The Hancock-Henderson Quill, Inc.
Greetings to all in western Illinois. I'm a hope'n this letter finds you all in a fine state of affairs.
My friend Cornelius Farkwad was a wonderin' just how he would describe what a farmer is to some folk that is about to visit him from the big city.
They will be looking to discover how rural people exist without the amenities such as fixed salary, that are found in the more cultured areas of the big city. He asked me to help him.
So, I tells Cornelius that's no problem. I explains to him that a farmer is a gatherer and a distributor. Nothin' more and nothin' less, by my notion.
Early on the first goal of a hopeful farmer is a gathering process. In order to be able to farm he must collect certain abstract objects.
The first abstract object is money. Generally speaking due to the huge volumes of capital necessary to farm, this is no easy job. It's "bout as easy as pickin' fly dung outta' black pepper.
Some has a blood relative that might help with capital needs, others utilize a lender, and a precious few might just have a good friend.
Whatever the source, a potential farmer must first gather much capital. Then he distributes it. All and all to the extent that his abilities maximizes his distribution efforts this will determine his final success with farming.
Some of the distribution goes to land. He might buy land, rent land or some combination of the two.
Anyways, without land he cannot call himself a farmer. That's just as plain as th' nose on yer face.
He also must obtain machinery. Maybe, once again, a relative helps with gettn' some, maybe he leases some, maybe he shares with a neighbor and maybe he uses some combination of all three. It can be new or used machinery, the choice is a matter of personal preference and limited by the success of his first gathering effort, in collecting capital.
Some fellers get "new paint" disease and choose mostly new equipment. There is an old adage however, that a beginning farmer generally won't have enough capital to buy land, for permanency or new paint, for comfort, all at the same time, unless of course, he comes from a wealthy background.
After this distribution process is over, he has one more conversion process to perform with this first abstract object (capital).
He must now convert the remaining abstract object (capital) for living expense and farming inputs.
Some live high on the hog, allocating much to living expenses, and cut themselves short for proper crop inputs. Others live rather frugally the first few years hopin' to collect and gather a little reserve for the distribution process.
It can be said of a farmer generally that he "lives poor and dies rich" or that he has little or no spending money but lots of capital items which tie up his capital.
The next distribution effort is rather complex and mysterious. He utilizes his remainder abstract object by converting to yet another abstract object. he distributes his capital into see, fertilizer, chemicals and then, like a hurried chipmunk, he buries it into the ground in a timely fashion.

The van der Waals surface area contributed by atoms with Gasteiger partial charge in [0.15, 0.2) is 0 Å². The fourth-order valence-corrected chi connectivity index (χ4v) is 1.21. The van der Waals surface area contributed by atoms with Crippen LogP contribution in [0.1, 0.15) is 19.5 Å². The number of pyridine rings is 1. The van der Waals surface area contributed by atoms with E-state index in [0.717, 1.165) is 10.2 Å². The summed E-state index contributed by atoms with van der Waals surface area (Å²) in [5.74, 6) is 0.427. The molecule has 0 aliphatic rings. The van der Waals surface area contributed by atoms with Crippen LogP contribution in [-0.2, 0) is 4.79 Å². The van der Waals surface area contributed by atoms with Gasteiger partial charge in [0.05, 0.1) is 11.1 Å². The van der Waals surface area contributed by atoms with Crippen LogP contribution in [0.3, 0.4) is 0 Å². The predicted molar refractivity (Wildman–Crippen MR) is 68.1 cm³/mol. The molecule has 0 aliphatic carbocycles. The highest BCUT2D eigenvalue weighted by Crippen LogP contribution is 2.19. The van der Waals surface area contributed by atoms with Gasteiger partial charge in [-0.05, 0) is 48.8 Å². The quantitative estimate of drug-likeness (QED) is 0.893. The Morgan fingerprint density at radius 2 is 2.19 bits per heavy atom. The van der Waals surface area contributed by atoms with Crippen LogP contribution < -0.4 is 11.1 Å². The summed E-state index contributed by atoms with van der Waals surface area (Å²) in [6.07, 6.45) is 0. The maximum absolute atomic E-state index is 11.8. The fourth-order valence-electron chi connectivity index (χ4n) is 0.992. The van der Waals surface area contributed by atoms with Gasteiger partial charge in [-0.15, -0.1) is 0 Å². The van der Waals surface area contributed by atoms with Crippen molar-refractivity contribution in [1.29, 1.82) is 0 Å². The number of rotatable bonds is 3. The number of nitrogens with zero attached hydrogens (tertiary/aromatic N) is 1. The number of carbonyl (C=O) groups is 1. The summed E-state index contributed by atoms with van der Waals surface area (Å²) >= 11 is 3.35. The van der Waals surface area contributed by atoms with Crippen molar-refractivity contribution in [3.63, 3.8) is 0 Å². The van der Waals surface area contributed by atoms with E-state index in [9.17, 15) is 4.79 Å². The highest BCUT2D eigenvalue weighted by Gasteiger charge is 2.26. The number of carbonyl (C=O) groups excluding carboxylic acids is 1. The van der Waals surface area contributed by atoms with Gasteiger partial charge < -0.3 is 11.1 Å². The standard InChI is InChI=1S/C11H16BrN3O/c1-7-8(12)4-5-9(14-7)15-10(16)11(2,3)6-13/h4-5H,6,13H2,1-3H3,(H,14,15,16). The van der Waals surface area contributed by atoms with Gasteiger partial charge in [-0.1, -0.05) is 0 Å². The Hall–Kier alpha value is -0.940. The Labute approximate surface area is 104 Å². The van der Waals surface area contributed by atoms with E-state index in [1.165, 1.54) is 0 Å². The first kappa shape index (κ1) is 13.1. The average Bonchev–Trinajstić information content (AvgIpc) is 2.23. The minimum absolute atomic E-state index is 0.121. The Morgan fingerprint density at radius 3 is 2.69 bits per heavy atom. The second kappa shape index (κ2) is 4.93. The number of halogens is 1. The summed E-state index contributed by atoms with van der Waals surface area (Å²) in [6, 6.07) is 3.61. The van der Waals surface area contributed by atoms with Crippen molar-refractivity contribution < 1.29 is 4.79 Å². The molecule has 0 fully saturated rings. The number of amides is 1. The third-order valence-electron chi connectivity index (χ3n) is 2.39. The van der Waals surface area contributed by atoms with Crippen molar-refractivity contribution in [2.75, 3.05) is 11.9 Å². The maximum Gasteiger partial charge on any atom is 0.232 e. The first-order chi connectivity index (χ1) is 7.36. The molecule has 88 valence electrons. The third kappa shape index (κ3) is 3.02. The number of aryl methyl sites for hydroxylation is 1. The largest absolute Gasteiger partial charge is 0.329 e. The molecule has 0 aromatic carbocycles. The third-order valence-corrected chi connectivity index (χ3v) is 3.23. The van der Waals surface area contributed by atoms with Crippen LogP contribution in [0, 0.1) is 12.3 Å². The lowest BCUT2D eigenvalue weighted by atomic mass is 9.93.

He then waits in the spring with obedient faith for the right amount of rain, temperature,weather and lack of hail and damaging winds. Who else would convert large sums of money to abstract objects and bury it in the ground?
His plan is to come back to where he has buried his converted capital, in a few months, and miraculously find a new converted abstract object, in the form of grain etc.
This, he hopes, will pull his chestnuts out of the fire!
His plan is for the weather to cooperate to allow him to adequately gather this newly converted abstract object, hoping somebody will be willing to give him something for it in the form of the very first abstract object (money).
Some "walk" the crop off by converting it to meat, poultry, or dairy and hope that abstract object will not die. Who else has more innovative methods for gambling than the farmer?
Then, the farmer takes this final conversion (money) and distributes it to those who helped him in the first place. Some goes to the lender for principal and interest, some goes for machinery payments, some goes for land rent or land payments and some goes for fuel, crop insurance etc etc.
All in all it is redistributed in a timely fashion to allow the farmer to begin the process all over again, for another season.
To the extent that the farmer is efficient in the distributing and gathering process determines how long he is able to call himself a "farmer" and play the game.
There is a lot of faith in a farmer's life. Faith for good weather, no insect problems, correct temperature, etc etc.
Maybe that is why often times farm folk in, in the past, have had strong religious and moral convictions.
Come to think of it, a lot of people have faith in farmers to be good distributors and gatherers to enable them to provide cheap and abundant food for our nation.
Cornelius seemed satisfied with this definition for his city folk. I'm a hopin' you are to, in a good humored way.
Catch Ya Later